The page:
Bald-faced lies! Lying without the intent to deceive

Pacific Philosophical Quarterly 88 (2):251-264 (2007)
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Surprisingly, the fact that the speaker is lying is sometimes common knowledge between everyone involved. Strangely, we condemn these bald-faced lies more severely than disguised lies. The wrongness of lying springs from the intent to deceive – just the feature missing in the case of bald-faced lies. These puzzling lies arise systematically when assertions are forced. Intellectual duress helps to explain another type of non-deceptive false assertion : lying to yourself. In the end, I conclude that the apparent intensity of our disapproval of non-deceptive lies is a rhetorical illusion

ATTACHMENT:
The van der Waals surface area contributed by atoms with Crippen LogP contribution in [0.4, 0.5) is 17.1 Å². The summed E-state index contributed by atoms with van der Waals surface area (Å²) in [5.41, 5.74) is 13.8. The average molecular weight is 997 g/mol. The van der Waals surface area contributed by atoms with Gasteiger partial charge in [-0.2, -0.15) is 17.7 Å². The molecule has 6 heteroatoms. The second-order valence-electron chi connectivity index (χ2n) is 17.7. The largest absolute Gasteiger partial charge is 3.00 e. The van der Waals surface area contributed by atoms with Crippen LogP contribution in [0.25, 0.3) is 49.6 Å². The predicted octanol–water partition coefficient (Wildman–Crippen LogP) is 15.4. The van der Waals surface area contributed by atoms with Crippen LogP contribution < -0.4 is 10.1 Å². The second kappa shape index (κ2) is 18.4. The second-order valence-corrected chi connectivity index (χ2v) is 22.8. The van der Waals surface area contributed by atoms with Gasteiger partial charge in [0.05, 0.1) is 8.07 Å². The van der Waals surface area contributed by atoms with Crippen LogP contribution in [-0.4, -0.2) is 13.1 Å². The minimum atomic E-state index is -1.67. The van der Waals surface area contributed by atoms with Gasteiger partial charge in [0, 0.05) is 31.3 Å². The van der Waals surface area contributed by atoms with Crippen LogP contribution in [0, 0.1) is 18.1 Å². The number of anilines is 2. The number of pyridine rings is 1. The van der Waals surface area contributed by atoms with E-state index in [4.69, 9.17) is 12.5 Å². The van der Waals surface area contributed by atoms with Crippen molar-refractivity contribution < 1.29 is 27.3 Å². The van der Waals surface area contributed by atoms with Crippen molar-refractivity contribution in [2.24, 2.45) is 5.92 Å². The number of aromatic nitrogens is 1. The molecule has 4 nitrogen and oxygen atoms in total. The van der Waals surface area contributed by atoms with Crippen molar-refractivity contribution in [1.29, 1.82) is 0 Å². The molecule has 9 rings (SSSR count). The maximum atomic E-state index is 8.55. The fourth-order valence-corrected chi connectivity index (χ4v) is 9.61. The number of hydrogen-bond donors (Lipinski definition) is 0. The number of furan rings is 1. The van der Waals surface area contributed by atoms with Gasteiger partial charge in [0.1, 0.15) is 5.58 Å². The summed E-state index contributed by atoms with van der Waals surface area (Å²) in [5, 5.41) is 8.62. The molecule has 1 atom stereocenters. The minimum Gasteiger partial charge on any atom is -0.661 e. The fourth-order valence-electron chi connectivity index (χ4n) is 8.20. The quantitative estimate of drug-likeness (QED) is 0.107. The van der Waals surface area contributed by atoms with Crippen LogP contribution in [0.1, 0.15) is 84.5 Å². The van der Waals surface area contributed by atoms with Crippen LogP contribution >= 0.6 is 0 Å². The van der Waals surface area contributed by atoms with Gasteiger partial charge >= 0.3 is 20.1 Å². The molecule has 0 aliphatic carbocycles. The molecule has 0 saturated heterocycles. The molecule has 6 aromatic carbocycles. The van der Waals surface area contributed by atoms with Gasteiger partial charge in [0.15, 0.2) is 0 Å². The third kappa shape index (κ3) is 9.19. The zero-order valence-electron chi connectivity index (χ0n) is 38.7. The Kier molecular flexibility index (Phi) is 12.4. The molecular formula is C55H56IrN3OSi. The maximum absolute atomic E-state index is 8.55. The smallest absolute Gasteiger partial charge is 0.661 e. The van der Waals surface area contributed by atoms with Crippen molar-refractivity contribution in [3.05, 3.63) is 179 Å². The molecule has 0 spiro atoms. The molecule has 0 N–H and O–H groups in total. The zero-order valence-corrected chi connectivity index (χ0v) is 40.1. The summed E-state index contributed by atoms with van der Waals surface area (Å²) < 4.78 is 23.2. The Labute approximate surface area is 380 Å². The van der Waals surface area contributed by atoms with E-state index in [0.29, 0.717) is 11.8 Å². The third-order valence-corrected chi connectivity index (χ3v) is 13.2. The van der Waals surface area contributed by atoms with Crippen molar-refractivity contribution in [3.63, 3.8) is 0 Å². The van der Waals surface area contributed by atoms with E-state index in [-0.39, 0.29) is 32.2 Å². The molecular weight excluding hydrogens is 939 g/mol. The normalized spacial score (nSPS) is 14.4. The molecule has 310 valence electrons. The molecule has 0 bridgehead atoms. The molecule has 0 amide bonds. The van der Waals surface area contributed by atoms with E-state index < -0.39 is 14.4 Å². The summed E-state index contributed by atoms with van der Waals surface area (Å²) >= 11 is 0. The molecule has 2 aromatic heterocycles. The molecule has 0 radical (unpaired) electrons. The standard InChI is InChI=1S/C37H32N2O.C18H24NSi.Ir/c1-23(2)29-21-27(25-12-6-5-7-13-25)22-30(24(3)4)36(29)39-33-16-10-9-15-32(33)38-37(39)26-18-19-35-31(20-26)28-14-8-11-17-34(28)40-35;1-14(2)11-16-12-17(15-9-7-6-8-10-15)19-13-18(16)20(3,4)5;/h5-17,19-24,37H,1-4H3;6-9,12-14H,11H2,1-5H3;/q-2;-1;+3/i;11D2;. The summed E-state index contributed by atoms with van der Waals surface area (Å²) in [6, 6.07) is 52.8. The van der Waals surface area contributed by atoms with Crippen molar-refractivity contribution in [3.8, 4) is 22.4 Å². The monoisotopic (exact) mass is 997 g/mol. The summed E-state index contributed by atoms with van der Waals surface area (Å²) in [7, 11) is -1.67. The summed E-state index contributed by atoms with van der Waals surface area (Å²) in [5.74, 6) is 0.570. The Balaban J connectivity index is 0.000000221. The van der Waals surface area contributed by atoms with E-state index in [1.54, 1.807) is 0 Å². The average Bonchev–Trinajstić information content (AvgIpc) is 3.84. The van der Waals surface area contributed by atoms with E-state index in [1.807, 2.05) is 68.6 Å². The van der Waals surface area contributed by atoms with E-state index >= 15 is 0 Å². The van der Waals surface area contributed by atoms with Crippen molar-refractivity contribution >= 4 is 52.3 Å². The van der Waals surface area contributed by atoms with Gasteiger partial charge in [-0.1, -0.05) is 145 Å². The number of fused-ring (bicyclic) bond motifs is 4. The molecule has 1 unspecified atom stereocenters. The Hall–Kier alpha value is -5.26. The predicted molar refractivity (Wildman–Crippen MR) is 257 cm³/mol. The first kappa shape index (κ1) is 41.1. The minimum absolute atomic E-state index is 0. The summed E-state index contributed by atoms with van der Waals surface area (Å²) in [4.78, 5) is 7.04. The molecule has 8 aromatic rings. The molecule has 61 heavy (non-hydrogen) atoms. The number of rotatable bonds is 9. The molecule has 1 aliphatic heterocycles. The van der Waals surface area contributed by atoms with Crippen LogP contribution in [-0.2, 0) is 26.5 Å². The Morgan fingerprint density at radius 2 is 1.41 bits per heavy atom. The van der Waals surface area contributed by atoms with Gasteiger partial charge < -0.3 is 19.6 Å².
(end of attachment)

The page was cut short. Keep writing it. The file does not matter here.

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Roy Sorensen
University of Texas at Austin

References found in this work

How to do things with words.John Langshaw Austin - 1962 - Oxford [Eng.]: Clarendon Press. Edited by Marina Sbisá & J. O. Urmson.
Studies in the way of words.Herbert Paul Grice - 1989 - Cambridge: Harvard University Press.
The Right and the Good. Some Problems in Ethics.W. D. Ross - 1930 - Oxford: Clarendon Press. Edited by Philip Stratton-Lake.

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